He was once sent for in a hurry, to the house of a printer who had employed him to write a poem for his Magazine:  Boyse then was without breeches, or waistcoat, but was yet possessed of a coat, which he threw upon him, and in this ridiculous manner went to the printer’s house; where he found several women, whom his extraordinary appearance obliged immediately to retire.

He fell upon many strange schemes of raising trifling sums:  He sometimes ordered his wife to inform people that he was just expiring, and by this artifice work upon their compassion; and many of his friends were frequently surprised to meet the man in the street to day, to whom they had yesterday sent relief, as to a person on the verge of death.  At other times he would propose subscriptions for poems, of which only the beginning and conclusion were written; and by this expedient would relieve some present necessity.  But as he seldom was able to put any of his poems to the press, his veracity in this particular suffered a diminution; and indeed in almost every other particular he might justly be suspected; for if he could but gratify an immediate appetite, he cared not at what expence, whether of the reputation, or purse of another.

About the year 1745 Mr. Boyse’s wife died.  He was then at Reading, and pretended much concern when he heard of her death.

It was an affectation in Mr. Boyse to appear very fond of a little lap dog which he always carried about with him in his arms, imagining it gave him the air of a man of taste.  Boyse, whose circumstances were then too mean to put himself in mourning, was yet resolved that some part of his family should.  He step’d into a little shop, purchased half a yard of black ribbon, which he fixed round his dog’s neck by way of mourning for the loss of its mistress.  But this was not the only ridiculous instance of his behaviour on the death of his wife.  Such was the sottishness of this man, that when he was in liquor, he always indulged a dream of his wife’s being still alive, and would talk very spightfully of those by whom he suspected she was entertained.  This he never mentioned however, except in his cups, which was only as often as he had money to spend.  The manner of his becoming intoxicated was very particular.  As he had no spirit to keep good company, so he retired to some obscure ale-house, and regaled himself with hot two-penny, which though he drank in very great quantities, yet he had never more than a pennyworth at a time. Such a practice rendered him so compleatly sottish, that even his abilities, as an author, became sensibly impaired.

We have already mentioned his being at Reading.  His business there was to compile a Review of the most material transactions at home and abroad, during the last war; in which he has included a short account of the late rebellion.  For this work by which he got some reputation, he was paid by the sheet, a price sufficient to keep him from starving, and that was all.  To such distress must that man be driven, who is destitute of prudence to direct the efforts of his genius.  In this work Mr. Boyse discovers how capable he was of the most irksome and laborious employment, when he maintained a power over his appetites, and kept himself free from intemperance.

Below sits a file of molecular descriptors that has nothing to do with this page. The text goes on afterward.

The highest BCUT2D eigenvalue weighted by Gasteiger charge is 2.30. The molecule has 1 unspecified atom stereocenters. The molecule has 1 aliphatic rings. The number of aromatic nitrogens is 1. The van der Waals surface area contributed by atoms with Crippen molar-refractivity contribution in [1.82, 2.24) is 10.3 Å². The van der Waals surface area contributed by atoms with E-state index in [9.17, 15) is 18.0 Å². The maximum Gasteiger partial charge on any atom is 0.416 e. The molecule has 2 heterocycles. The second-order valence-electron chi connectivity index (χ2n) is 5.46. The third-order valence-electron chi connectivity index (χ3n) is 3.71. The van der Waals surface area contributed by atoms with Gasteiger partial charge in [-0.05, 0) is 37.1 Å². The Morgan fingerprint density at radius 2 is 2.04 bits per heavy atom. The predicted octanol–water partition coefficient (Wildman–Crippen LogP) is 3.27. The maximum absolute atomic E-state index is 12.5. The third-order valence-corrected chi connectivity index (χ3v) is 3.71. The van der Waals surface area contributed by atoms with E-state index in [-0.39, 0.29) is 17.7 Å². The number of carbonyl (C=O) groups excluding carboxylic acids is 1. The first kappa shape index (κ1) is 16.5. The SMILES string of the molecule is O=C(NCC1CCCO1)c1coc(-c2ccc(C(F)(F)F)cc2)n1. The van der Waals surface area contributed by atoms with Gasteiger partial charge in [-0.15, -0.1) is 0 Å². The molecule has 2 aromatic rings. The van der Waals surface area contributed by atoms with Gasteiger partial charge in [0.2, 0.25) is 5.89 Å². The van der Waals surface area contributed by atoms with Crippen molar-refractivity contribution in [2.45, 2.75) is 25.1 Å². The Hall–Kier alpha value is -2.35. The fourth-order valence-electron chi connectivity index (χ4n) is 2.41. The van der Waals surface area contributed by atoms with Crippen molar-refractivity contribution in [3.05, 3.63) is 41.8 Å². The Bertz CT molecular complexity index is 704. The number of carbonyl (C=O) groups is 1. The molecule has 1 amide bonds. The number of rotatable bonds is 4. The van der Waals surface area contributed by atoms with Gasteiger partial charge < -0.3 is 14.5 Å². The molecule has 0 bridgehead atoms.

While he remained at Reading, he addressed, by supplicating letters, two Irish noblemen, lord Kenyston, and lord Kingsland, who resided in Berkshire, and received some money from them; he also met with another gentleman there of a benevolent disposition, who, from the knowledge he had of the father, pitied the distresses of the son, and by his interest with some eminent Dissenters in those parts, railed a sufficient sum to cloath him, for the abjectness of his appearance secluded our poet even from the table of his Printer.

Upon his return from Reading, his behaviour was more decent than it had ever been before, and there were some hopes that a reformation, tho’ late, would be wrought upon him.  He was employed by a Bookseller to translate Fenelon on the Existence of God, during which time he married a second wife, a woman in low circumstances, but well enough adapted to his taste.  He began now to live with more regard to his character, and support a better appearance than usual; but while his circumstances were mending, and his irregular appetites losing ground, his health visibly declined:  he had the satisfaction, while in this lingering illness, to observe a poem of his, entitled The Deity, recommended by two eminent writers, the ingenious Mr. Fielding, and the rev.  Mr. James Harvey, author of The Meditations.  The former, in the beginning of his humorous History of Tom Jones, calls it an excellent poem.  Mr. Harvey stiles it a pious and instructive piece; and that worthy gentleman, upon hearing that the author was in necessitous circumstances, deposited two guineas in the hands of a trusty person to be given him, whenever his occasions should press.  This poem was written some years before Mr. Harvey or Mr. Fielding took any notice of it, but it was lost to the public, as the reputation of the Bookseller consisted in sending into the world abundance of trifles, amongst which, it was considered as one.  Mr. Boyse said, that upon its first publication, a gentleman acquainted with Mr. Pope, took occasion to ask that poet, if he was not the author of it, to which Mr. Pope replied, ’that he was not the author, but that there were many lines in it, of which he should not be ashamed.’  This Mr. Boyse considered as a very great compliment.  The poem indeed abounds with shining lines and elevated sentiments on the several Attributes of the Supreme Being; but then it is without a plan, or any connexion of parts, for it may be read either backwards or forwards, as the reader pleases.